Food nutrition labels are intended to help you choose healthier food options, but deciphering them can be challenging. In fact, to properly read a nutritional label, consumers must have a basic understanding of nutritional requirements. We want to help you make healthy food choices by breaking down the terms used on nutritional labels and explaining how to identify healthier foods.
Food label numbers apply to adults on a 2000-calorie a day diet, not to children, active adults or those on restricted diets.
- Serving Size -Â The serving size is the amount of product that the remaining numbers on the label apply to. Thus, it is one of the most important numbers. Many people underestimate the amount that they eat and miscount their nutritional intake when reading the label. For example, a chip label may refer to 10 pieces as the serving size, but realistically you may eat 20 pieces. Start by understanding the serving size that you will actually eat so that you can increase the remaining numbers accordingly.
- Calories – The label also displays the calories and the calories from fat. While itâ€™s best to choose low-calorie products, not all calories are bad. To identify healthy products, look for ones with a low number of calories from fat.
- Fat, Cholesterol, Sodium, SugarÂ – These ingredients are not beneficial and you should choose foods with the lowest amounts possible.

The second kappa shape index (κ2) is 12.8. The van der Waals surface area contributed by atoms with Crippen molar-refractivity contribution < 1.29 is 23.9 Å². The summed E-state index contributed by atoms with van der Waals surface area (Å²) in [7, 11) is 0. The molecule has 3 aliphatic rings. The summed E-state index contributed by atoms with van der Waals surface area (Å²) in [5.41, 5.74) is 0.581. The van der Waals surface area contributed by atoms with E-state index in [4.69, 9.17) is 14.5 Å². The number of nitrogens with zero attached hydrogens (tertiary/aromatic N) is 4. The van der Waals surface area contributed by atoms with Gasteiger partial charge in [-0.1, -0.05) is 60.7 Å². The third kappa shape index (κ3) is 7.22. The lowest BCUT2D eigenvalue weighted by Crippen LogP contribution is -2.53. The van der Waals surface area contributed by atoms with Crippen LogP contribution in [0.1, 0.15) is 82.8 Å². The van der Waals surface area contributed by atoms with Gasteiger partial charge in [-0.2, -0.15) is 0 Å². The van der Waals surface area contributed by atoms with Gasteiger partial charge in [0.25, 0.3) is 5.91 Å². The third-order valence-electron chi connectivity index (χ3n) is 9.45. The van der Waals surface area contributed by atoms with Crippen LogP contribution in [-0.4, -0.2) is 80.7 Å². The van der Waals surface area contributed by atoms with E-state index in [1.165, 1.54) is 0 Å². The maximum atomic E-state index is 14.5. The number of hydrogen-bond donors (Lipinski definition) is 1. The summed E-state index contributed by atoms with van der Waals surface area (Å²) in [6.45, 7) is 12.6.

- Fiber, Vitamin A, Vitamin C, Calcium and Iron -Â These are all beneficial items that you should aim to eat more of.
Recommended Daily Values
Nutritional labels are required by the Food and Drug Administration and list both beneficial and harmful components of the food. Each item has a recommended daily intake number represented by the term % DV. For beneficial items, the label shows how much you should consume in a day and the percentage contained in a single serving of that food. For negative items such as fat, sodium or cholesterol, the label provides the maximum amount recommended and the percentage contained in a serving of the food.
Total fat should be limited to between 56 and 78 grams a day and cholesterol intake should be 300 mg or less. This includes 16 grams of saturated fat and less than two grams of trans fat. When a product contains zeroÂ transÂ fat, it actually means that there are fewer than 0.5 grams per serving. If you eat more than one serving you will quickly reach your limit of trans fat.
Fiber, Vitamin A, Vitamin C, Calcium and Iron are all beneficial elements and you should consume 100 percent of the daily-recommended value of each. In general, nutrient values that are 5 percent are low and values of 20 percent are high in nutrients.
The information in this article was obtained from various sources. This content is offered for educational purposes only and does not represent contractual agreements, nor is it intended to replace manuals or instructions provided by the manufacturer or the advice of a qualified professional. The definitions, terms and coverage in a given policy may be different than those suggested here and such policy will be governed by the language contained therein. No warranty or appropriateness for a specific purpose is expressed or implied.